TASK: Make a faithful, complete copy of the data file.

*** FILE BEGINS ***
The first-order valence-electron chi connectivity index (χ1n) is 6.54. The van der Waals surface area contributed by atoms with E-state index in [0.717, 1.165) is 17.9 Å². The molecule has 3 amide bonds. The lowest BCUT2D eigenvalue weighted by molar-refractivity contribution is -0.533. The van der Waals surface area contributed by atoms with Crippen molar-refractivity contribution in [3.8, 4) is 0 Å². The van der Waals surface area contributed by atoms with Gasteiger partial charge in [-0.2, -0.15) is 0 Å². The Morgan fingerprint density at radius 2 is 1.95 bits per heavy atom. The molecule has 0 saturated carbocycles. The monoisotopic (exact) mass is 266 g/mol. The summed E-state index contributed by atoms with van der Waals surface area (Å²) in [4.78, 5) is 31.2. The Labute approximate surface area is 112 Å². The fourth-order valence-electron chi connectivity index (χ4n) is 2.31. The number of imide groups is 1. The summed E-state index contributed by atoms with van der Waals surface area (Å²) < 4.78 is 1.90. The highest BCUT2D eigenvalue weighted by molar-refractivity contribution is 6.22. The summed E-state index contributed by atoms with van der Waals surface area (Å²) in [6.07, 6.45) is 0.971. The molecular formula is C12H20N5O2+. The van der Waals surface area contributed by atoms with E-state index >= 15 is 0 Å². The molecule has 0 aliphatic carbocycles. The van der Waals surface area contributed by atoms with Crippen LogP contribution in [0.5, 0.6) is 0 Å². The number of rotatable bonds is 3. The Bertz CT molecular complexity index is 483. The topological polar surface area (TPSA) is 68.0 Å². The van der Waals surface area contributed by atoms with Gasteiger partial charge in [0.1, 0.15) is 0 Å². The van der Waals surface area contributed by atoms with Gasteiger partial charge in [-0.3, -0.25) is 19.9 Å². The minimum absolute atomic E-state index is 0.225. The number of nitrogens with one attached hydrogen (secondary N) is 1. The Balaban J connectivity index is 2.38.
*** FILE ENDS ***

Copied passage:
The first-order valence-electron chi connectivity index (χ1n) is 6.54. The van der Waals surface area contributed by atoms with E-state index in [0.717, 1.165) is 17.9 Å². The molecule has 3 amide bonds. The lowest BCUT2D eigenvalue weighted by molar-refractivity contribution is -0.533. The van der Waals surface area contributed by atoms with Crippen molar-refractivity contribution in [3.8, 4) is 0 Å². The van der Waals surface area contributed by atoms with Gasteiger partial charge in [-0.2, -0.15) is 0 Å². The Morgan fingerprint density at radius 2 is 1.95 bits per heavy atom. The molecule has 0 saturated carbocycles. The monoisotopic (exact) mass is 266 g/mol. The summed E-state index contributed by atoms with van der Waals surface area (Å²) in [4.78, 5) is 31.2. The Labute approximate surface area is 112 Å². The fourth-order valence-electron chi connectivity index (χ4n) is 2.31. The number of imide groups is 1. The summed E-state index contributed by atoms with van der Waals surface area (Å²) < 4.78 is 1.90. The highest BCUT2D eigenvalue weighted by molar-refractivity contribution is 6.22. The summed E-state index contributed by atoms with van der Waals surface area (Å²) in [6.07, 6.45) is 0.971. The molecular formula is C12H20N5O2+. The van der Waals surface area contributed by atoms with E-state index >= 15 is 0 Å². The molecule has 0 aliphatic carbocycles. The van der Waals surface area contributed by atoms with Crippen LogP contribution in [0.5, 0.6) is 0 Å². The number of rotatable bonds is 3. The Bertz CT molecular complexity index is 483. The topological polar surface area (TPSA) is 68.0 Å². The van der Waals surface area contributed by atoms with Gasteiger partial charge in [0.1, 0.15) is 0 Å². The van der Waals surface area contributed by atoms with Gasteiger partial charge in [-0.3, -0.25) is 19.9 Å². The minimum absolute atomic E-state index is 0.225. The number of nitrogens with one attached hydrogen (secondary N) is 1. The Balaban J connectivity index is 2.38.